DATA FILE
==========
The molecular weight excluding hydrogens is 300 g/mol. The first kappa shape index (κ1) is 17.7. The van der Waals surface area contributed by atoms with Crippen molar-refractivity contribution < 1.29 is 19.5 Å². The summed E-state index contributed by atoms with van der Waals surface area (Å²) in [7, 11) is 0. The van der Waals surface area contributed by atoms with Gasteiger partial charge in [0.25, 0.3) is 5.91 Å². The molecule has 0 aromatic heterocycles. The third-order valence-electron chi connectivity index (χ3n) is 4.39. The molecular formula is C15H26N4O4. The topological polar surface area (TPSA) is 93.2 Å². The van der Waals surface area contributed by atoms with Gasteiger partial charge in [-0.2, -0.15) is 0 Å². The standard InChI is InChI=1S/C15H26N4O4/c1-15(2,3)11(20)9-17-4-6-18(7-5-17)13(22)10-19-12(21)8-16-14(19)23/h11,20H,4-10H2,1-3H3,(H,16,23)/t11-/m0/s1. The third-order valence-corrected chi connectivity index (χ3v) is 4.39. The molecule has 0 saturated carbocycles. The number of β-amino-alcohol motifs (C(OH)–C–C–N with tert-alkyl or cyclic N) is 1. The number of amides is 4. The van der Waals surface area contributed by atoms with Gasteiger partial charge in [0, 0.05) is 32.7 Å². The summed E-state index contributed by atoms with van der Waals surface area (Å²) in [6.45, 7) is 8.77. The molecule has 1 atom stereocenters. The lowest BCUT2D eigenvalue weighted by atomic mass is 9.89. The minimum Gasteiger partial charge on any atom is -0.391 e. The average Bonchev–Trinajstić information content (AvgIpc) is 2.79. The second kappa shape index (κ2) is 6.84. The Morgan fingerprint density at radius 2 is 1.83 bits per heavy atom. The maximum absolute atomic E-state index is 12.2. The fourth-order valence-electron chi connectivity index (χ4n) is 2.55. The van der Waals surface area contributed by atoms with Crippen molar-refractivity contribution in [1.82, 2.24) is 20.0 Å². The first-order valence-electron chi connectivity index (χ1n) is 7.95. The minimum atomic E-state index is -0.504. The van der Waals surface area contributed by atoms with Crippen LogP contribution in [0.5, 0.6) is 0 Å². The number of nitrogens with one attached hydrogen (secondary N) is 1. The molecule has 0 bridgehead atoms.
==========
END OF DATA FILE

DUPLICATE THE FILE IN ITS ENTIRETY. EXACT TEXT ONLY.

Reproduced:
The molecular weight excluding hydrogens is 300 g/mol. The first kappa shape index (κ1) is 17.7. The van der Waals surface area contributed by atoms with Crippen molar-refractivity contribution < 1.29 is 19.5 Å². The summed E-state index contributed by atoms with van der Waals surface area (Å²) in [7, 11) is 0. The van der Waals surface area contributed by atoms with Gasteiger partial charge in [0.25, 0.3) is 5.91 Å². The molecule has 0 aromatic heterocycles. The third-order valence-electron chi connectivity index (χ3n) is 4.39. The molecular formula is C15H26N4O4. The topological polar surface area (TPSA) is 93.2 Å². The van der Waals surface area contributed by atoms with Gasteiger partial charge in [-0.2, -0.15) is 0 Å². The standard InChI is InChI=1S/C15H26N4O4/c1-15(2,3)11(20)9-17-4-6-18(7-5-17)13(22)10-19-12(21)8-16-14(19)23/h11,20H,4-10H2,1-3H3,(H,16,23)/t11-/m0/s1. The third-order valence-corrected chi connectivity index (χ3v) is 4.39. The molecule has 0 saturated carbocycles. The number of β-amino-alcohol motifs (C(OH)–C–C–N with tert-alkyl or cyclic N) is 1. The number of amides is 4. The van der Waals surface area contributed by atoms with Gasteiger partial charge in [0, 0.05) is 32.7 Å². The summed E-state index contributed by atoms with van der Waals surface area (Å²) in [6.45, 7) is 8.77. The molecule has 1 atom stereocenters. The lowest BCUT2D eigenvalue weighted by atomic mass is 9.89. The minimum Gasteiger partial charge on any atom is -0.391 e. The average Bonchev–Trinajstić information content (AvgIpc) is 2.79. The second kappa shape index (κ2) is 6.84. The Morgan fingerprint density at radius 2 is 1.83 bits per heavy atom. The maximum absolute atomic E-state index is 12.2. The fourth-order valence-electron chi connectivity index (χ4n) is 2.55. The van der Waals surface area contributed by atoms with Crippen molar-refractivity contribution in [1.82, 2.24) is 20.0 Å². The first-order valence-electron chi connectivity index (χ1n) is 7.95. The minimum atomic E-state index is -0.504. The van der Waals surface area contributed by atoms with Crippen LogP contribution in [0.5, 0.6) is 0 Å². The number of nitrogens with one attached hydrogen (secondary N) is 1. The molecule has 0 bridgehead atoms.